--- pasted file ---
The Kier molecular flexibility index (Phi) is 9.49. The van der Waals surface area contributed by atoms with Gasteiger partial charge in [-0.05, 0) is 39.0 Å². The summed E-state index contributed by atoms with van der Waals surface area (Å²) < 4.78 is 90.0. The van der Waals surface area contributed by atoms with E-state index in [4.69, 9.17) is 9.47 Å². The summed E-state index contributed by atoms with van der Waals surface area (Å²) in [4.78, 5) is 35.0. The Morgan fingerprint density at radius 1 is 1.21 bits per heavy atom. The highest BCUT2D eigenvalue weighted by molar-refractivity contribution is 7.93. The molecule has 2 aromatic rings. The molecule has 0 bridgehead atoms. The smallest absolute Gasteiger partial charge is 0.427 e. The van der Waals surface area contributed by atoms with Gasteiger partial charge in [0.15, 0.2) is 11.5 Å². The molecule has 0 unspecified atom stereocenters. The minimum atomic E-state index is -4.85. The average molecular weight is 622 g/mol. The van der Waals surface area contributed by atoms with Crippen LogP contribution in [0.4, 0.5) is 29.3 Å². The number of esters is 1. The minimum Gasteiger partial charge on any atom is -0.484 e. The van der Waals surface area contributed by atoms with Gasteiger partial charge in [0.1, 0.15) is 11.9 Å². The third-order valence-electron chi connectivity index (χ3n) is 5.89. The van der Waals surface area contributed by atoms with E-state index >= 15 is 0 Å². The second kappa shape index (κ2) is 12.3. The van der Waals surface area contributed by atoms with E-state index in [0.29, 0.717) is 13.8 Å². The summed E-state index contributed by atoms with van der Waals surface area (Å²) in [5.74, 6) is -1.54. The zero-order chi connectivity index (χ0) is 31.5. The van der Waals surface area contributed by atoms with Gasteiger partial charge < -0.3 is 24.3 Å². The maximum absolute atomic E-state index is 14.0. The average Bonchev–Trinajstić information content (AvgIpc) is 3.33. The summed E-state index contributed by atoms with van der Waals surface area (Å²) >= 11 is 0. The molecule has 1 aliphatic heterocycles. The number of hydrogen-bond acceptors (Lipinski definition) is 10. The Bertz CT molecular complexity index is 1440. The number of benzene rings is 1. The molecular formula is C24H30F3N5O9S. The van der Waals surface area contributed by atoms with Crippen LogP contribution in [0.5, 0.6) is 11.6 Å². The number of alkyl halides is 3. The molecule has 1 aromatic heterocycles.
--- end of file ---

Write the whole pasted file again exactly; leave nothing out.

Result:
The Kier molecular flexibility index (Phi) is 9.49. The van der Waals surface area contributed by atoms with Gasteiger partial charge in [-0.05, 0) is 39.0 Å². The summed E-state index contributed by atoms with van der Waals surface area (Å²) < 4.78 is 90.0. The van der Waals surface area contributed by atoms with E-state index in [4.69, 9.17) is 9.47 Å². The summed E-state index contributed by atoms with van der Waals surface area (Å²) in [4.78, 5) is 35.0. The Morgan fingerprint density at radius 1 is 1.21 bits per heavy atom. The highest BCUT2D eigenvalue weighted by molar-refractivity contribution is 7.93. The molecule has 2 aromatic rings. The molecule has 0 bridgehead atoms. The smallest absolute Gasteiger partial charge is 0.427 e. The van der Waals surface area contributed by atoms with Gasteiger partial charge in [0.15, 0.2) is 11.5 Å². The molecule has 0 unspecified atom stereocenters. The minimum atomic E-state index is -4.85. The average molecular weight is 622 g/mol. The van der Waals surface area contributed by atoms with Crippen LogP contribution in [0.4, 0.5) is 29.3 Å². The number of esters is 1. The minimum Gasteiger partial charge on any atom is -0.484 e. The van der Waals surface area contributed by atoms with Gasteiger partial charge in [0.1, 0.15) is 11.9 Å². The third-order valence-electron chi connectivity index (χ3n) is 5.89. The van der Waals surface area contributed by atoms with E-state index >= 15 is 0 Å². The second kappa shape index (κ2) is 12.3. The van der Waals surface area contributed by atoms with E-state index in [0.29, 0.717) is 13.8 Å². The summed E-state index contributed by atoms with van der Waals surface area (Å²) in [5.74, 6) is -1.54. The zero-order chi connectivity index (χ0) is 31.5. The van der Waals surface area contributed by atoms with Gasteiger partial charge < -0.3 is 24.3 Å². The maximum absolute atomic E-state index is 14.0. The average Bonchev–Trinajstić information content (AvgIpc) is 3.33. The summed E-state index contributed by atoms with van der Waals surface area (Å²) >= 11 is 0. The molecule has 1 aliphatic heterocycles. The number of hydrogen-bond acceptors (Lipinski definition) is 10. The Bertz CT molecular complexity index is 1440. The number of benzene rings is 1. The molecular formula is C24H30F3N5O9S. The van der Waals surface area contributed by atoms with Crippen LogP contribution in [0.5, 0.6) is 11.6 Å². The number of alkyl halides is 3. The molecule has 1 aromatic heterocycles.